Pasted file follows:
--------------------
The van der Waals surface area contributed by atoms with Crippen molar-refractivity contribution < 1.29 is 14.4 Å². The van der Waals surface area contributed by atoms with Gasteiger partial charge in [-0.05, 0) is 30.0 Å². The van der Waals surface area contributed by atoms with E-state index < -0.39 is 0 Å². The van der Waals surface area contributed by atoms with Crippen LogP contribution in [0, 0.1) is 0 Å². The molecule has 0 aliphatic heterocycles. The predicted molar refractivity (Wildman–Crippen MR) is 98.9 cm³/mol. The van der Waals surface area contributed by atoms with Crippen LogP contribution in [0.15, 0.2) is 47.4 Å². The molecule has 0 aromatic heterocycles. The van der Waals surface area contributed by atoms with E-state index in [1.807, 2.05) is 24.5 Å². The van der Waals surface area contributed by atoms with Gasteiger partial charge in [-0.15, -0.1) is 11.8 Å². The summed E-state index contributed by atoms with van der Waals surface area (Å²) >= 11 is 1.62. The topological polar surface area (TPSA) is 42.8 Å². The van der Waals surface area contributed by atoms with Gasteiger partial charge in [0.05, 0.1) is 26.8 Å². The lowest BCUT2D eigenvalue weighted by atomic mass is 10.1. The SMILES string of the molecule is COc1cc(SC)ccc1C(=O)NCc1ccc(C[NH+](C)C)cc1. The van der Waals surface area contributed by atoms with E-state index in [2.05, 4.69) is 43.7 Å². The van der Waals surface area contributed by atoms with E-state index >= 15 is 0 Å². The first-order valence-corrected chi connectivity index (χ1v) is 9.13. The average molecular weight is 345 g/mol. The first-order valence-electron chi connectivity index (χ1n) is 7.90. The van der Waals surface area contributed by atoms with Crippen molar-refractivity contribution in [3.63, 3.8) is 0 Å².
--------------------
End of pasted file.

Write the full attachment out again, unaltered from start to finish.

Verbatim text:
The van der Waals surface area contributed by atoms with Crippen molar-refractivity contribution < 1.29 is 14.4 Å². The van der Waals surface area contributed by atoms with Gasteiger partial charge in [-0.05, 0) is 30.0 Å². The van der Waals surface area contributed by atoms with E-state index < -0.39 is 0 Å². The van der Waals surface area contributed by atoms with Crippen LogP contribution in [0, 0.1) is 0 Å². The molecule has 0 aliphatic heterocycles. The predicted molar refractivity (Wildman–Crippen MR) is 98.9 cm³/mol. The van der Waals surface area contributed by atoms with Crippen LogP contribution in [0.15, 0.2) is 47.4 Å². The molecule has 0 aromatic heterocycles. The van der Waals surface area contributed by atoms with E-state index in [1.807, 2.05) is 24.5 Å². The van der Waals surface area contributed by atoms with Gasteiger partial charge in [-0.15, -0.1) is 11.8 Å². The summed E-state index contributed by atoms with van der Waals surface area (Å²) >= 11 is 1.62. The topological polar surface area (TPSA) is 42.8 Å². The van der Waals surface area contributed by atoms with Gasteiger partial charge in [0.05, 0.1) is 26.8 Å². The lowest BCUT2D eigenvalue weighted by atomic mass is 10.1. The SMILES string of the molecule is COc1cc(SC)ccc1C(=O)NCc1ccc(C[NH+](C)C)cc1. The van der Waals surface area contributed by atoms with E-state index in [2.05, 4.69) is 43.7 Å². The van der Waals surface area contributed by atoms with E-state index >= 15 is 0 Å². The first-order valence-corrected chi connectivity index (χ1v) is 9.13. The average molecular weight is 345 g/mol. The first-order valence-electron chi connectivity index (χ1n) is 7.90. The van der Waals surface area contributed by atoms with Crippen molar-refractivity contribution in [3.63, 3.8) is 0 Å².